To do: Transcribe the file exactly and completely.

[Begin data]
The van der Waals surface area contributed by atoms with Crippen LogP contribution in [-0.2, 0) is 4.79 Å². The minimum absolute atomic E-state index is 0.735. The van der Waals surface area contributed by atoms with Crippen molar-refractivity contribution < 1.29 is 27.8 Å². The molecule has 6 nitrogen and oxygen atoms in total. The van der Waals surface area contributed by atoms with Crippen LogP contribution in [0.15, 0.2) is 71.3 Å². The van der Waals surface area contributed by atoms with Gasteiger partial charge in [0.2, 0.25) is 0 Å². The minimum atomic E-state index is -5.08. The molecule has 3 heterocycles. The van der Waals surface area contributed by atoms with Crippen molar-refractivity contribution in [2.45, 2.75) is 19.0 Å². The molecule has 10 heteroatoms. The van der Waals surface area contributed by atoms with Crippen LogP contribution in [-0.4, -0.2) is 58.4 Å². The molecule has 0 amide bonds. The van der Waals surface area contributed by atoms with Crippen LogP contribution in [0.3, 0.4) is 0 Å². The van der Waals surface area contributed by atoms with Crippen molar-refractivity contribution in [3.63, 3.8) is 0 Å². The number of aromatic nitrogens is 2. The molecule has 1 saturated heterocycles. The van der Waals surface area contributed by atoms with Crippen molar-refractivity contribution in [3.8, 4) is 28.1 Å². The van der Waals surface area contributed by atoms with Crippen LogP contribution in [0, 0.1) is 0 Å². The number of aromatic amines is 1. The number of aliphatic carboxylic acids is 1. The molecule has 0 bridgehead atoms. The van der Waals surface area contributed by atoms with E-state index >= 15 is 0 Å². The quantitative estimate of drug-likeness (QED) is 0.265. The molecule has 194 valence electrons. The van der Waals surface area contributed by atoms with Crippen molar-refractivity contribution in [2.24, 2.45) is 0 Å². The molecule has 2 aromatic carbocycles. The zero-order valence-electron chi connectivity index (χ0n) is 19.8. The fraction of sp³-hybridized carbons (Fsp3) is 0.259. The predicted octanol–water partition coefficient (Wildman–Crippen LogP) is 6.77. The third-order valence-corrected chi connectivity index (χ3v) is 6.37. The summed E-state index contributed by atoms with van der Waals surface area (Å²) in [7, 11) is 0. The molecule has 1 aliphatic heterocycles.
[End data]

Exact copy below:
The van der Waals surface area contributed by atoms with Crippen LogP contribution in [-0.2, 0) is 4.79 Å². The minimum absolute atomic E-state index is 0.735. The van der Waals surface area contributed by atoms with Crippen molar-refractivity contribution < 1.29 is 27.8 Å². The molecule has 6 nitrogen and oxygen atoms in total. The van der Waals surface area contributed by atoms with Crippen LogP contribution in [0.15, 0.2) is 71.3 Å². The van der Waals surface area contributed by atoms with Gasteiger partial charge in [0.2, 0.25) is 0 Å². The minimum atomic E-state index is -5.08. The molecule has 3 heterocycles. The van der Waals surface area contributed by atoms with Crippen molar-refractivity contribution in [2.45, 2.75) is 19.0 Å². The molecule has 10 heteroatoms. The van der Waals surface area contributed by atoms with Crippen LogP contribution in [-0.4, -0.2) is 58.4 Å². The molecule has 0 amide bonds. The van der Waals surface area contributed by atoms with Crippen LogP contribution in [0.3, 0.4) is 0 Å². The van der Waals surface area contributed by atoms with Crippen molar-refractivity contribution in [3.63, 3.8) is 0 Å². The number of aromatic nitrogens is 2. The molecule has 1 saturated heterocycles. The van der Waals surface area contributed by atoms with Crippen molar-refractivity contribution in [3.8, 4) is 28.1 Å². The van der Waals surface area contributed by atoms with Crippen LogP contribution in [0, 0.1) is 0 Å². The number of aromatic amines is 1. The number of aliphatic carboxylic acids is 1. The molecule has 0 bridgehead atoms. The van der Waals surface area contributed by atoms with E-state index >= 15 is 0 Å². The quantitative estimate of drug-likeness (QED) is 0.265. The molecule has 194 valence electrons. The van der Waals surface area contributed by atoms with Crippen molar-refractivity contribution in [2.24, 2.45) is 0 Å². The molecule has 2 aromatic carbocycles. The zero-order valence-electron chi connectivity index (χ0n) is 19.8. The fraction of sp³-hybridized carbons (Fsp3) is 0.259. The predicted octanol–water partition coefficient (Wildman–Crippen LogP) is 6.77. The third-order valence-corrected chi connectivity index (χ3v) is 6.37. The summed E-state index contributed by atoms with van der Waals surface area (Å²) in [7, 11) is 0. The molecule has 1 aliphatic heterocycles.